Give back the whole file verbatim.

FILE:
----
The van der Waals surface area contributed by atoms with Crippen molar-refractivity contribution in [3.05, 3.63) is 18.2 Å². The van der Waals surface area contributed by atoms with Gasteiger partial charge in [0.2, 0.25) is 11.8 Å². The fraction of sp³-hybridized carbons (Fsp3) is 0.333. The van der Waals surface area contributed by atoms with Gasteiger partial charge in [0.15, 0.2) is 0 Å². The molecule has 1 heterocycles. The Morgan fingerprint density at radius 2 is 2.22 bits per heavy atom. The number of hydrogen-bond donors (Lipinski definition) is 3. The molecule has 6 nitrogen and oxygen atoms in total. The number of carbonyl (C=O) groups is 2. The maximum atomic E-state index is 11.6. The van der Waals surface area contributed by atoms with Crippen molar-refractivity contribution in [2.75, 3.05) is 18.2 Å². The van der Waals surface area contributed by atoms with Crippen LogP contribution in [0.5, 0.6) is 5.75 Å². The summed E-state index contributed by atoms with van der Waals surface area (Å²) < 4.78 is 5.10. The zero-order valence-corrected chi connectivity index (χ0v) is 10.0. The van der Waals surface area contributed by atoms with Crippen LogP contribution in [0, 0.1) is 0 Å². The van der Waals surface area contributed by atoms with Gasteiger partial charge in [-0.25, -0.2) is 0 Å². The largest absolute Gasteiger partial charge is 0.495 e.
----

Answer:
The van der Waals surface area contributed by atoms with Crippen molar-refractivity contribution in [3.05, 3.63) is 18.2 Å². The van der Waals surface area contributed by atoms with Gasteiger partial charge in [0.2, 0.25) is 11.8 Å². The fraction of sp³-hybridized carbons (Fsp3) is 0.333. The van der Waals surface area contributed by atoms with Gasteiger partial charge in [0.15, 0.2) is 0 Å². The molecule has 1 heterocycles. The Morgan fingerprint density at radius 2 is 2.22 bits per heavy atom. The number of hydrogen-bond donors (Lipinski definition) is 3. The molecule has 6 nitrogen and oxygen atoms in total. The number of carbonyl (C=O) groups is 2. The maximum atomic E-state index is 11.6. The van der Waals surface area contributed by atoms with Crippen molar-refractivity contribution in [2.75, 3.05) is 18.2 Å². The van der Waals surface area contributed by atoms with Crippen LogP contribution in [0.5, 0.6) is 5.75 Å². The summed E-state index contributed by atoms with van der Waals surface area (Å²) < 4.78 is 5.10. The zero-order valence-corrected chi connectivity index (χ0v) is 10.0. The van der Waals surface area contributed by atoms with Crippen LogP contribution in [0, 0.1) is 0 Å². The van der Waals surface area contributed by atoms with Gasteiger partial charge in [-0.25, -0.2) is 0 Å². The largest absolute Gasteiger partial charge is 0.495 e.